India and Republic of Korea (ROK) have considerable overlap of interests, with little differences of opinion; and this is likely to only get strengthened in future as our common areas of interest gain intensity. PM Modi’s government and the ROK government have created enough space for cooperation between the two countries, despite overhanging issues with allies, rivals and competing stakeholders in the Indo-Pacific region.
CEPA (Comprehensive Economic Cooperation Agreement) was signed in 2009 between the two countries, and raised to a Special Strategic Partnership in 2015, with a view to undertake co-production and co-development of military hardware, strengthen intelligence cooperation and step-up partnership in space and cyber security.
India has sought to include services, IP, and tech cooperation among other changes, to account for the increase in trade deficit- high value products imported by India vis-a-vis low value exports. Also, ROK goods lose competitiveness due to local sourcing, and Indian goods due to Chinese competitive pricing. Our countries can use comparative advantages for mutual benefit.
The New Southern Policy (2018) was adopted by President Moon Jai-In, following which during his visit to Seoul in 2019 the Indian Defence Minister Shri Rajnath Singh invited ROK defence industry to invest in India stating they could use India as a springboard to export equipment manufactured in India to friendly countries in SE Asia, Mid East, Asia and Africa.
The New Policy was articulated by President Yoon Suk Yeol at the last ASEAN summit in 2022, indicating a clear tilt towards the US but also stating his Indo-Pacific strategy wherein ROK looks for trade with countries other than its immediate neighbourhood.
India too has its Look/Act East Policy. Clearly there is a strategic convergence. Trade between us crossed USD 21.5 Bn in 2018, 20.6 Bn in 2019, and targets USD 30 Bn by 2030. India has sought to include services, IP, and tech cooperation among other changes, to account for the increase in trade deficit- high value products imported by India vis-a-vis low value exports. Also, ROK goods lose competitiveness due to local sourcing, and Indian goods due to Chinese competitive pricing. Our countries can use comparative advantages for mutual benefit. South Korea has a strong manufacturing base, and India has highly skilled low-cost human resources.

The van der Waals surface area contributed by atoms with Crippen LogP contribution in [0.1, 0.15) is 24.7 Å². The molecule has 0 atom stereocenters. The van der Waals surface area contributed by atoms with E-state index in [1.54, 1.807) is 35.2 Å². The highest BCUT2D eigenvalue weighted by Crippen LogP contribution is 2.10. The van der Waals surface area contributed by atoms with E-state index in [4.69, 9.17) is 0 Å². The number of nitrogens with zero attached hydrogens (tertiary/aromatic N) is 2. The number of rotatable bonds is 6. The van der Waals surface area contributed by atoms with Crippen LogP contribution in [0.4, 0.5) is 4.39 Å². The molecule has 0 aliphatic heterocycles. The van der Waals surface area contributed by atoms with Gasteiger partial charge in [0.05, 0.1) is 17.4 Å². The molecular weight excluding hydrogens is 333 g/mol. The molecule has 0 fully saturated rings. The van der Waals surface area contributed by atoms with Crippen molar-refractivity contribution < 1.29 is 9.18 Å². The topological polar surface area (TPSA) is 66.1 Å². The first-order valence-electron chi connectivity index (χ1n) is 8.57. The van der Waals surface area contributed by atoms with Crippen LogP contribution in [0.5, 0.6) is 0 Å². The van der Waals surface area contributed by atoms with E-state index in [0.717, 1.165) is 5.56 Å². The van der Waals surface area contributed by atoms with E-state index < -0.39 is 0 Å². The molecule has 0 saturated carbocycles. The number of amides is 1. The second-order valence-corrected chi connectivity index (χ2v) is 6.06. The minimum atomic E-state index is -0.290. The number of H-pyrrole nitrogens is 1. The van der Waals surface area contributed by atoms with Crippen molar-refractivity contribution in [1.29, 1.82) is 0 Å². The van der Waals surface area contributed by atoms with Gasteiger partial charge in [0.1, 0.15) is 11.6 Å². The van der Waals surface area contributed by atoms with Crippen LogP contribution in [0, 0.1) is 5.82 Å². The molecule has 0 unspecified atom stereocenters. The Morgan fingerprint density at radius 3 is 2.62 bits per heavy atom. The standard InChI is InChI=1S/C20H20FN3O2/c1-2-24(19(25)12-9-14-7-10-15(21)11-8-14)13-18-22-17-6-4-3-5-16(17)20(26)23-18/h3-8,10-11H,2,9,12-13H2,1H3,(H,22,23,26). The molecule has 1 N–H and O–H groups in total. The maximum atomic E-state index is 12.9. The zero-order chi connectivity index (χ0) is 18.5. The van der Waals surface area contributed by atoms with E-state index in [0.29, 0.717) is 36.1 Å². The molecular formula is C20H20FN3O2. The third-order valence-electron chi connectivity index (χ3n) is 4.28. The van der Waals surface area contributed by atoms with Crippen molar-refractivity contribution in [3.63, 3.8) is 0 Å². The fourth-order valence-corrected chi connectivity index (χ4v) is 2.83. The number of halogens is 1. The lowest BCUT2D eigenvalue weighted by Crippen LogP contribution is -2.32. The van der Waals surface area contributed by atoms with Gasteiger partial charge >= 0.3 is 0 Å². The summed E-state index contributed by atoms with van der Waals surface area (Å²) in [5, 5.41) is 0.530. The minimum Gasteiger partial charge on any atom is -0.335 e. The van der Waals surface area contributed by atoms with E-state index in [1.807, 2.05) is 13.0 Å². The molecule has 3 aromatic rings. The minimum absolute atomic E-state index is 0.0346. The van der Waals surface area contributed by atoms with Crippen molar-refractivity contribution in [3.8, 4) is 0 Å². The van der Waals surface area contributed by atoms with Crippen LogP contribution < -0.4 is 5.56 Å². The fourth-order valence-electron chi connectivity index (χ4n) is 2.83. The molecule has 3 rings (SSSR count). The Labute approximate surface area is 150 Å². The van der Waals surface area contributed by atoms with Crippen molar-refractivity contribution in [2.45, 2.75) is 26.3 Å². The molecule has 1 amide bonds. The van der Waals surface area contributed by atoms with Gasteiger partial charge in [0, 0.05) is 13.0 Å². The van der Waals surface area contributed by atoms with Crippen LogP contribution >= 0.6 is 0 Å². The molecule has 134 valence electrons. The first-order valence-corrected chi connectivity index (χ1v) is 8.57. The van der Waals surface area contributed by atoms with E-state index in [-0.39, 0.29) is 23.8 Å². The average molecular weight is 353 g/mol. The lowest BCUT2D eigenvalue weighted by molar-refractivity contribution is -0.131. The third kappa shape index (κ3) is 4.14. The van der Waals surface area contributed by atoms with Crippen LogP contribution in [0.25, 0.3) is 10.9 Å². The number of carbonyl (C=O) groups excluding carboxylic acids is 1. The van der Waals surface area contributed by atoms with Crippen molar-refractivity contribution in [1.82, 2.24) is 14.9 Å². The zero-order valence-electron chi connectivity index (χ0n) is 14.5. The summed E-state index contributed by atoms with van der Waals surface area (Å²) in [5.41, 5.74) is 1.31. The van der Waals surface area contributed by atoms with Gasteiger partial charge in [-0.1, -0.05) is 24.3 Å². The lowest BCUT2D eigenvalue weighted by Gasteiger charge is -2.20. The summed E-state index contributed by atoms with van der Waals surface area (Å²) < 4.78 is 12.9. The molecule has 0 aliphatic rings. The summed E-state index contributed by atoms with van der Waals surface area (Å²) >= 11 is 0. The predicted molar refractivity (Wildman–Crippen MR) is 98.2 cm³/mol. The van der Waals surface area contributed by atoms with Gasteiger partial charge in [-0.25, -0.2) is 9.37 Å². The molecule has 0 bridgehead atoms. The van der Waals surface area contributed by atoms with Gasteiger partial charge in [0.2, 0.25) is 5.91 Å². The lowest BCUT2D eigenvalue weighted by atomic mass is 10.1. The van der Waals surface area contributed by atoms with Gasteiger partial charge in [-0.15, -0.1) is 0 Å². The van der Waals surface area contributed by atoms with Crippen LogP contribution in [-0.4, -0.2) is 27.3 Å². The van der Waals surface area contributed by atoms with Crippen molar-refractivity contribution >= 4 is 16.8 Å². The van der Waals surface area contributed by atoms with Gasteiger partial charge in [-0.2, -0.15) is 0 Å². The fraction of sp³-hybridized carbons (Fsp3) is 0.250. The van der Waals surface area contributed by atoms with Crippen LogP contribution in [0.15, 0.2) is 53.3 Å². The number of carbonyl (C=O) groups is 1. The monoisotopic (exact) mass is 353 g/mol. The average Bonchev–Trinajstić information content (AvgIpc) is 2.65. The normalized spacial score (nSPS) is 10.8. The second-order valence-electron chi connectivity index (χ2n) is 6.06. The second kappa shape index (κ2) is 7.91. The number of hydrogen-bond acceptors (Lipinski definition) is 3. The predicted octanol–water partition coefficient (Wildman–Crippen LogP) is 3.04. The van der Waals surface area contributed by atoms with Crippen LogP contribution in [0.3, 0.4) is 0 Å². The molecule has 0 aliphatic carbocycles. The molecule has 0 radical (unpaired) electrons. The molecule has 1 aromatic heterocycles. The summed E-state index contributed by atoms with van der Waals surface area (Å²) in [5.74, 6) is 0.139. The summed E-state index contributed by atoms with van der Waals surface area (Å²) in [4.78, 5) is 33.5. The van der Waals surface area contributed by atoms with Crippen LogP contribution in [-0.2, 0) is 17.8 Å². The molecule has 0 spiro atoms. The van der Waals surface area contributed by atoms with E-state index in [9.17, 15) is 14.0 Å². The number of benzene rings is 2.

India’s Inbound FDI has increased considerably over the years, as seen in the Figure below:
This dramatic change was the result of India’s adaptation of digitalisation in manufacturing, 4G and 5G related equipment, telecommunication devices etc in keeping with ushering in the Fourth Industrial revolution.
The figure below shows the enormous improvement in inflows from South Korea to India in the last three to four years. It is recorded that ROK’s defence exports in 2022 tripled to USD 10 billion (compared to 2020), in the aftermath of the Ukraine war.
Outbound FDI and Exports from Korea to China, India and Vietnam
There is now greater potential to exploit trade opportunities particularly in high technology fields.
Strategic engagement revolving around the QUAD involves trading partners of South Korea, addressing maritime trade, energy, cyber-attacks and security. PM Modi is on record to say that member states are committed to rules-based, free, open, democratic and inclusivity in this region.
The Make in India mission is gathering momentum to reduce import dependence. The “positive” import list bans direct import of numerous systems, drones being one such, to encourage domestic R&D. India’s Atma Nirbhar (Self Reliant) Bharat Initiative is a base requirement for all joint R&D, joint development, or collaborative development.
Imperatives from the S Korean side are also understandable – the need for faster and easier processes to do business, IP issues with the US and other countries amongst others – but a way can forward can be found if both sides are willing. India may well turn out to be the preferred partner of S Korea, if it is included into the global supply chain, with both sides taking advantage of prevailing opportunities.
Let’s take a look at the low hanging fruit.
The collaboration production of K-9 Gun System in India has been a success, albeit with numerous issues which need to be smoothened out. A repeat order for another 100 guns is underway. However, technologies for power packs and gun barrels need to be shared more openly. As far as red tape is concerned, both sides need to resolve the issues which caused delays in their own ministries.